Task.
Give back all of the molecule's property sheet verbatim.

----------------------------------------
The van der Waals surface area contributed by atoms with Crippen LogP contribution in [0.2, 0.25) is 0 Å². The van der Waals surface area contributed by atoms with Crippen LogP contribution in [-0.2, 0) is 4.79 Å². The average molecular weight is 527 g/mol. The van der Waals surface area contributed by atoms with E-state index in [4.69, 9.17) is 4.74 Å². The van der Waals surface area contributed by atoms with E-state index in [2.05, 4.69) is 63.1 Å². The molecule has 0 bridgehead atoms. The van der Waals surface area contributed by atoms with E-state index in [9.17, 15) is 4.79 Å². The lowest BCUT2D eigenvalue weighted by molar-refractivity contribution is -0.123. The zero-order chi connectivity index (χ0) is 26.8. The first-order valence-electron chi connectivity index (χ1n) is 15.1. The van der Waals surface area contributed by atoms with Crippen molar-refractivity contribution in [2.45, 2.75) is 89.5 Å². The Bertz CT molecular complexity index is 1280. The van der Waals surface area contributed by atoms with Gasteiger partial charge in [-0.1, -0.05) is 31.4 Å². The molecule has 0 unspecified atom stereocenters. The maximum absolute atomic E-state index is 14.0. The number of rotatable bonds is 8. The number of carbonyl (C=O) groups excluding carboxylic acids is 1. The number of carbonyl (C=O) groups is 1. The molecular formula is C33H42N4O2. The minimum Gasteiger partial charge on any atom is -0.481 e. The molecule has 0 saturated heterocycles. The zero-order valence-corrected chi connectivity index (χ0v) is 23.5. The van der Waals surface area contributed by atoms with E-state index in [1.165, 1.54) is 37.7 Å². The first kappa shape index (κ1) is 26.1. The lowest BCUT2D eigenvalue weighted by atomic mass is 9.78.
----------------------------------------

The van der Waals surface area contributed by atoms with Crippen LogP contribution in [0.2, 0.25) is 0 Å². The van der Waals surface area contributed by atoms with Crippen LogP contribution in [-0.2, 0) is 4.79 Å². The average molecular weight is 527 g/mol. The van der Waals surface area contributed by atoms with E-state index in [4.69, 9.17) is 4.74 Å². The van der Waals surface area contributed by atoms with E-state index in [2.05, 4.69) is 63.1 Å². The molecule has 0 bridgehead atoms. The van der Waals surface area contributed by atoms with E-state index in [9.17, 15) is 4.79 Å². The lowest BCUT2D eigenvalue weighted by molar-refractivity contribution is -0.123. The zero-order chi connectivity index (χ0) is 26.8. The first-order valence-electron chi connectivity index (χ1n) is 15.1. The van der Waals surface area contributed by atoms with Crippen molar-refractivity contribution in [2.45, 2.75) is 89.5 Å². The Bertz CT molecular complexity index is 1280. The van der Waals surface area contributed by atoms with Gasteiger partial charge in [-0.1, -0.05) is 31.4 Å². The molecule has 0 unspecified atom stereocenters. The maximum absolute atomic E-state index is 14.0. The number of rotatable bonds is 8. The number of carbonyl (C=O) groups excluding carboxylic acids is 1. The number of carbonyl (C=O) groups is 1. The molecular formula is C33H42N4O2. The minimum Gasteiger partial charge on any atom is -0.481 e. The molecule has 0 saturated heterocycles. The zero-order valence-corrected chi connectivity index (χ0v) is 23.5. The van der Waals surface area contributed by atoms with E-state index in [1.165, 1.54) is 37.7 Å². The first kappa shape index (κ1) is 26.1. The lowest BCUT2D eigenvalue weighted by atomic mass is 9.78.